The two great public law schools of Michigan and Virginia are deceptive models for the UC’s because they possess two substantial assets lacked by all other public law schools: large endowments and generous alumni. Both have endowment of over $300 million. Michigan received $11 ½ million from its endowment last year. Virginia’s alumni give over $8 million to the annual fund and Michigan almost $4 million. These funds are in the dean’s discretion, and can be used to supplement faculty salaries, research and development expenses, scholarships, fellowships, grants, and student loans, and loan forgiveness for graduates entering public service.

The UC plan is to use the tuition revenues to achieve these aims, thereby relying in fact on a large pool of affluent students able to pay full tuition to subsidize a smaller number of less affluent. That is not the purpose, but it is the economic reality, as repeatedly shown by private universities. For example, Yale College has relied for decades upon roughly 60% of its students to pay full tuition to cover the discounted tuition of others.

Boalt’s endowment is estimated to be $80 million. UCLA has been very successful in fund raising, but all UC law schools have a long way to go to educate their alumni on the need to donate, both for endowments and in annual giving.

An additional caveat is that Michigan and Virginia have abandoned their historic favoritism for state residents. They are now truly national law schools. Michigan’s student body is 75% non-resident and only 25% resident. Virginia reserves only 40% of its entering class for Virginia residents.

In reducing access to state residents, Michigan and Virginia have the advantage that their states offer residents quality legal education at other public law schools in the state at substantial lower tuition. That will not be the case with the UC's.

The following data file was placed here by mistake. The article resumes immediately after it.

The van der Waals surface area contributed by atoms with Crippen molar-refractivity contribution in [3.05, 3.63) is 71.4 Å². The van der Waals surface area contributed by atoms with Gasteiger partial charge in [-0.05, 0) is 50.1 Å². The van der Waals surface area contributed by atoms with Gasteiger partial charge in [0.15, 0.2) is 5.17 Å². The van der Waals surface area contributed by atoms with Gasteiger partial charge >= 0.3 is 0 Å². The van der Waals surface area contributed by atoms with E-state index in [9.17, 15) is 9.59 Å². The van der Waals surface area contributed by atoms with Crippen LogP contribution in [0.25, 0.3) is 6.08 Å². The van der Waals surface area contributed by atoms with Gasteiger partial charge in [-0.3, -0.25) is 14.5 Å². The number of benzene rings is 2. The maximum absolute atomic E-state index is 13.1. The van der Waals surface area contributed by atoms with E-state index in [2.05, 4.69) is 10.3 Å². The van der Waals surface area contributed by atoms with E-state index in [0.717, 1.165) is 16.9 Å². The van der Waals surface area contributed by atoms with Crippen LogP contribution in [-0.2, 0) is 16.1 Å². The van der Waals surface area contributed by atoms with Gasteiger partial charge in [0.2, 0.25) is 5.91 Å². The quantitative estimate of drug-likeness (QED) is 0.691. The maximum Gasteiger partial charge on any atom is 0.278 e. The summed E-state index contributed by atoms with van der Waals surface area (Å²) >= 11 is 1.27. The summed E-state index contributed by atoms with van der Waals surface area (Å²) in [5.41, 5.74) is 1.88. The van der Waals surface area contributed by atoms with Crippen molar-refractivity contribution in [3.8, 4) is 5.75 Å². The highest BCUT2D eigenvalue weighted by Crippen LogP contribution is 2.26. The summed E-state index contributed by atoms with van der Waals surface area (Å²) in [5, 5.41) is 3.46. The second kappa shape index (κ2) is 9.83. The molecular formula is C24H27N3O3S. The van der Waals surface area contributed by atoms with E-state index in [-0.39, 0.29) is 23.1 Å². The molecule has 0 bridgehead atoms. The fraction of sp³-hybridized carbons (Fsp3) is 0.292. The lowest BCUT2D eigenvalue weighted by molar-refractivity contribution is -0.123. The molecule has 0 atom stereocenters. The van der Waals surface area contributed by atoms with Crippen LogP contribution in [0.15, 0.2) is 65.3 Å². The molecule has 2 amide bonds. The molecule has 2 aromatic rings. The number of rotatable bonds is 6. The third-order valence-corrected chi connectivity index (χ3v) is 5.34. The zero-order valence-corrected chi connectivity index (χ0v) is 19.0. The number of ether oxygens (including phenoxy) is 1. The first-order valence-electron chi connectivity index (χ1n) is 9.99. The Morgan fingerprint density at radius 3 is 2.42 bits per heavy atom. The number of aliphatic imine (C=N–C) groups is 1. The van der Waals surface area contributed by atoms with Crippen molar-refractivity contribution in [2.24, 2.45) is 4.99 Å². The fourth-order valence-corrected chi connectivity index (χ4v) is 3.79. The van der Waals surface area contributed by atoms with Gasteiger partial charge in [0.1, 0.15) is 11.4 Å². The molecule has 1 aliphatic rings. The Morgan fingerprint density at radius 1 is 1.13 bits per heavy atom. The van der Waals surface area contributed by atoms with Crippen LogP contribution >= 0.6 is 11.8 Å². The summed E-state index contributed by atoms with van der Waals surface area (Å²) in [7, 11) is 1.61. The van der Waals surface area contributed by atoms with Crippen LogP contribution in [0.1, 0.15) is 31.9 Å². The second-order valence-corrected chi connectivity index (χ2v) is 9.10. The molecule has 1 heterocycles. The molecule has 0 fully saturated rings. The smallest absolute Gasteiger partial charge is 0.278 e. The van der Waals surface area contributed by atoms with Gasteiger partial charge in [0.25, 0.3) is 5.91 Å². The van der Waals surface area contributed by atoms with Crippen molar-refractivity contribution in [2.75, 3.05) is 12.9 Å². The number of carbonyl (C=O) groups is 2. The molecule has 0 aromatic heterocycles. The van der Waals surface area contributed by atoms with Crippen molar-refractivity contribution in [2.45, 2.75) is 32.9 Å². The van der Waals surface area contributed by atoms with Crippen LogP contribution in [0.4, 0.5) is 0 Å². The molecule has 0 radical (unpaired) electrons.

The UC tuition increases will affect all law students in California. No longer will the private law schools be competitively restrained by the low tuition charged by their public rivals. Watch their tuitions rise substantially in lockstep with the 4, soon to be 5, UC’s.

The University of California faces the same dilemma of most public flagship universities: how to maintain its academic excellence when the legislature, driven by mandates, is no longer capable of maintaining its past support. It has chosen to privatize the professional schools. They will perforce become more elitist and national, as they essentially echo their private competitors, and lose the ethos of public universities.

Too many of our great public law schools have now become private law schools in all but name.

Monday, September 17, 2007

Whither Global warming

Hollywood and the media tell us that global warming is a scientific certainty, caused by human activity, especially the emission of greenhouse gases into the atmosphere. We must therefore substantially reduce our carbon footprint before it is too late, if it is not already.

As we ask a few, basic questions, we understand that what seems so obvious may not be the case, scientific or otherwise. These are the questions:

1) Does global warming exist?

2) If so, when did it start?

3) What are the causes:



We’re not quite sure?

All of the above?

4) What are the effects?

5) What can we do about it?

The first question is the easiest to answer. Yes, global warming exists, both globally and locally, but that doesn’t tell us much. Glaciers are melting and median temperatures rising, but that’s happened often in the past. Global warming is not a new experience for Planet Earth or even Homo Sapiens.

New York City provides an example of regional global warming. I flew one evening between Chicago and Hartford. As we were over Buffalo, the pilot pointed to an orange glow in the distance – the glow of the heat sink, better known as the New York Metropolitan area. The buildings, concrete, asphalt, lighting, power plants, auto exhaust, electric dryers, air conditioners, compressors, jack hammers, and everything else we do in such a large, urbanized area, had raised the temperature of the area by about 3 degrees. Now, I understand it’s up seven degrees.